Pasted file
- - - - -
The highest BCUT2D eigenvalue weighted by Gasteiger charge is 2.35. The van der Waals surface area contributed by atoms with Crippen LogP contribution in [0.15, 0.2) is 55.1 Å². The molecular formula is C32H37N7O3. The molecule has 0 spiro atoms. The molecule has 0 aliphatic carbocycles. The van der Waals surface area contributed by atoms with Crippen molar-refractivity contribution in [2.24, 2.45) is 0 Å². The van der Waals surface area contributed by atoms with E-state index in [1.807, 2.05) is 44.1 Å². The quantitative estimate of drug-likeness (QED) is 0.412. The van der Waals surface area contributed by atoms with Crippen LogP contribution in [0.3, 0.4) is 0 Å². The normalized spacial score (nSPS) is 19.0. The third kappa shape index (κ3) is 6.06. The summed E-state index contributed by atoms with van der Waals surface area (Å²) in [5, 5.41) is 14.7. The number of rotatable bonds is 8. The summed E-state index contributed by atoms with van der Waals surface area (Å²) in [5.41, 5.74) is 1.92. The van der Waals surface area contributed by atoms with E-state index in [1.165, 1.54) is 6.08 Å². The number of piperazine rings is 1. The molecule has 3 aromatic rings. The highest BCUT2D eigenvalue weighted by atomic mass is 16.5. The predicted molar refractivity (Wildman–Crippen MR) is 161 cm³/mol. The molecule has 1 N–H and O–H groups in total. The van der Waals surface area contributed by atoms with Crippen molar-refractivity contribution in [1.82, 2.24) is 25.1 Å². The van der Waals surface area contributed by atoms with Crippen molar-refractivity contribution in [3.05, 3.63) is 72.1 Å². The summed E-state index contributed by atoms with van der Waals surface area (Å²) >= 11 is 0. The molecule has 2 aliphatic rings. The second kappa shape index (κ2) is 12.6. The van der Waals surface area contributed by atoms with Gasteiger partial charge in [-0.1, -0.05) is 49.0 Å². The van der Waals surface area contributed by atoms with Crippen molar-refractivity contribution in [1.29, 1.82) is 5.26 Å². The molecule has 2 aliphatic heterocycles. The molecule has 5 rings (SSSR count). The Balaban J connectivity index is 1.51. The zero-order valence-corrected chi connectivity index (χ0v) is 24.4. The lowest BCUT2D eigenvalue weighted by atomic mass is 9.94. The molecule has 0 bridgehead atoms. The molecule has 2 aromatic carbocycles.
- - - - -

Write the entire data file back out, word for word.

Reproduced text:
The highest BCUT2D eigenvalue weighted by Gasteiger charge is 2.35. The van der Waals surface area contributed by atoms with Crippen LogP contribution in [0.15, 0.2) is 55.1 Å². The molecular formula is C32H37N7O3. The molecule has 0 spiro atoms. The molecule has 0 aliphatic carbocycles. The van der Waals surface area contributed by atoms with Crippen molar-refractivity contribution in [2.24, 2.45) is 0 Å². The van der Waals surface area contributed by atoms with E-state index in [1.807, 2.05) is 44.1 Å². The quantitative estimate of drug-likeness (QED) is 0.412. The van der Waals surface area contributed by atoms with Crippen LogP contribution in [0.3, 0.4) is 0 Å². The normalized spacial score (nSPS) is 19.0. The third kappa shape index (κ3) is 6.06. The summed E-state index contributed by atoms with van der Waals surface area (Å²) in [5, 5.41) is 14.7. The number of rotatable bonds is 8. The summed E-state index contributed by atoms with van der Waals surface area (Å²) in [5.41, 5.74) is 1.92. The van der Waals surface area contributed by atoms with E-state index in [1.165, 1.54) is 6.08 Å². The number of piperazine rings is 1. The molecule has 3 aromatic rings. The highest BCUT2D eigenvalue weighted by atomic mass is 16.5. The predicted molar refractivity (Wildman–Crippen MR) is 161 cm³/mol. The molecule has 1 N–H and O–H groups in total. The van der Waals surface area contributed by atoms with Crippen molar-refractivity contribution in [1.82, 2.24) is 25.1 Å². The van der Waals surface area contributed by atoms with Crippen molar-refractivity contribution in [3.05, 3.63) is 72.1 Å². The summed E-state index contributed by atoms with van der Waals surface area (Å²) >= 11 is 0. The molecule has 2 aliphatic rings. The second kappa shape index (κ2) is 12.6. The van der Waals surface area contributed by atoms with Gasteiger partial charge in [-0.1, -0.05) is 49.0 Å². The van der Waals surface area contributed by atoms with Crippen molar-refractivity contribution in [1.29, 1.82) is 5.26 Å². The molecule has 2 aliphatic heterocycles. The molecule has 5 rings (SSSR count). The Balaban J connectivity index is 1.51. The zero-order valence-corrected chi connectivity index (χ0v) is 24.4. The lowest BCUT2D eigenvalue weighted by atomic mass is 9.94. The molecule has 0 bridgehead atoms. The molecule has 2 aromatic carbocycles.